Ruinas de Conimbriga: You don’t have to drive all the way to Pompeii to get a glimpse of Roman life at 139 BC. It certainly isn’t as expansive nor was the town buried under volcanic ash, but the impeccably preserved Roman ruins at Conimbriga are no less jaw-dropping, especially the mosaics, atriums, and the museum itself.

Coimbra: Once the country’s capital, the city is best known for its University, one of the oldest in continuous operation in the world. Visit the 18th-century Baroque Biblioteca Joanina located in the main square of the campus. The 60,000 ancient books inside are protected by a small colony of bats, and there is a dungeon in the basement.

Praia de Mira: This fisherman village has some of the best no-frills seafood in the country. The town is basically one long unimpressive street that dead-ends into a long sandy beach perfect for sunbathing, swimming, and beginner-style surfing. There are two official campsites in town, both of which are cheap and generally uncrowded. 


Aveiro: If you have ever seen pictures of colorful vertically striped houses (palheiros) against a beachy backdrop, they were likely taken here. The boardwalk along Praia da Costa Nova is the best place to see them. If you are more into iconography and golden altars, you won’t want to miss the Museum of Aveiro in the former St. Joan’s Convent. 

Porto: The second largest city in Portugal inspired JK Rowling to write the famous Harry Potter series and, from the uni students in traditional black robes to the incredible Livraria Lello Bookshop that inspired Flourish and Blotts, it’s no wonder. While you’re in the land of the dragons, don’t skip chowing down on the traditional francesinha (Bourdain swears by O Afonso) or at least a Tawny with a view of the Douro river, the Dom Luís bridge, and the various port winemaker signs popping up along the water’s edge. Take a port wine tour (I recommend Cockburn’s, and not jus for the name — the “ck” is silent), ride the Guindais funicular up the hill, check out the incredible azulejos at the São Bento railway station, and see if there’s a show you’d like to attend at the Rem Koolhaas-designed Casa da Musica. There’s lots to see and do in Porto, so prepare yourself to be charmed into staying at least one more day than you planned.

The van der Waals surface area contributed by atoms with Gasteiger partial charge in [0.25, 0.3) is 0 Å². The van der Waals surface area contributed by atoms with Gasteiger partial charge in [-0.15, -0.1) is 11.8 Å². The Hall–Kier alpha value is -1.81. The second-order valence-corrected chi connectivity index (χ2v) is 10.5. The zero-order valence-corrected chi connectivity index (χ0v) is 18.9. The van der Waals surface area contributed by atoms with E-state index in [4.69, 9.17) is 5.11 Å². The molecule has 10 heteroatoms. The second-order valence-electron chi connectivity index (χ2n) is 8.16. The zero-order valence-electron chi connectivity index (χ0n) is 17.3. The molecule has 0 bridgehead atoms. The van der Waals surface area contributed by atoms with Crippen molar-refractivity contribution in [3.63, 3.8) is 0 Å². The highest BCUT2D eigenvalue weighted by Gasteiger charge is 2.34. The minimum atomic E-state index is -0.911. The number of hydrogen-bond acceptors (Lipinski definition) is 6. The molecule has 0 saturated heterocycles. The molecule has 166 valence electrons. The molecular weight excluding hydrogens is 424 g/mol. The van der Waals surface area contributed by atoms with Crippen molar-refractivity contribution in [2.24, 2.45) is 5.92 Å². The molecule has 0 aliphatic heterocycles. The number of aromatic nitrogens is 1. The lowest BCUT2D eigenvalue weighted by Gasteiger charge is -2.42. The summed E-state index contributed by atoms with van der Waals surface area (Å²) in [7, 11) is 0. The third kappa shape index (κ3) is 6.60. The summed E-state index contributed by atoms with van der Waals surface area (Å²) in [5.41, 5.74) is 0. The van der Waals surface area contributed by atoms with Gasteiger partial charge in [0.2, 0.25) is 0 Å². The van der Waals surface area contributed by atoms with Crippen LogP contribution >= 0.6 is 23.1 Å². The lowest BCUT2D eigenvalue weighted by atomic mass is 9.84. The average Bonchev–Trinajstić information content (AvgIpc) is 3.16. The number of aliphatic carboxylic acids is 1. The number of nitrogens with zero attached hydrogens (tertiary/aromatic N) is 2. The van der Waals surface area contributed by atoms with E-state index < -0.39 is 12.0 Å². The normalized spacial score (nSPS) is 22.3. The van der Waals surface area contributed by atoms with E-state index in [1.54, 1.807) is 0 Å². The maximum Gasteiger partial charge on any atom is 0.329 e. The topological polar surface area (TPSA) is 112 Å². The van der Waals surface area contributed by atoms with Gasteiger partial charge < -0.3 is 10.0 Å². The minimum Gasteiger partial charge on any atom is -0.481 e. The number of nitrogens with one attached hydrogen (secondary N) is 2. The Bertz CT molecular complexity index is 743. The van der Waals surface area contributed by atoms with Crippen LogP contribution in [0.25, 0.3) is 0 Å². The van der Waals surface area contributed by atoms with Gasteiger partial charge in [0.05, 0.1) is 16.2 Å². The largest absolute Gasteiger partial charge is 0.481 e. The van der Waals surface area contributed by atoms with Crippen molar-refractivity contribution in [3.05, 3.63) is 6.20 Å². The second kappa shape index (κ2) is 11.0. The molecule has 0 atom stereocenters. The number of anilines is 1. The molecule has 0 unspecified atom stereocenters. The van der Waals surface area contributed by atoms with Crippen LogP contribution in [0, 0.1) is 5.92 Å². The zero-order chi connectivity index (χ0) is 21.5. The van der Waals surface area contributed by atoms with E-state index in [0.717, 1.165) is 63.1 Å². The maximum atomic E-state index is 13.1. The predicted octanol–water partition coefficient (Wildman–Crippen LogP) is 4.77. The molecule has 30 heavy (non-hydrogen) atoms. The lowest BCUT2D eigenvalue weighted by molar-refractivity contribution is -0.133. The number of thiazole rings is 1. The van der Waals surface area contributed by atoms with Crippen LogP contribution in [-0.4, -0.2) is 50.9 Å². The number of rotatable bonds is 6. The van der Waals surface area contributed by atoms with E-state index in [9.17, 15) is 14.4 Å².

Guimarães:  This medieval-turned-modern town is the birthplace of the Portuguese nationality, and is likewise called cidade berço (the cradle city). Ready for a feeding? Try the traditional tortas de Guimarães (Guimarães pies) and toucinho do céu (bacon from heaven) and walk it off alongside the beautiful Castle of Guimarães.

Bom Jesus

Braga: Sure, it’s an industrial town sprawling from the walls of the medieval center, but walking around the old town and under the Arco da Porta Nova archway is a treat. Climb the elaborate 17-flight stairway to the neoclassical Bom Jesus do Monte church along the various stations of the cross. There are many churches in Braga, but this is the one to see.

Viana do Castelo: Drive over Eiffel’s bridge into this charming town and grab a coffee along the Limia river. Take the funicular uphill and check out the view of the town from the top of the dome at the Santuário de Santa Luzia. Walk down the stairs and back to the center to pick up the famed Viana heart filigree pendants and earrings right from the source. 

Caminha: Head for the 16th-century Torre do Relógio clock tower to find the center of town: the Praça Conselheiro Silva Torres. If you come hungry, you’re in luck, because all the restaurants here serve enormous portions of boar, goat, duck, you name it. This pretty little town is along the Portuguese way to Santiago do Compostela, so you’ll likely see pilgrims walking toward the boat across the River Minho to Galicia. 

Read on, road warrior! Go to Part 2.

On Key

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Driving through Portugal: See it All in 50 Stops (Part 2)

This route won’t necessarily show you everything, but it will surely guide you through way more than just the highlights. Start from the capital or jump in at any point in the loop: here’s an idea of what not to miss in each of these stops, but how long you stay or what you skip is up to you.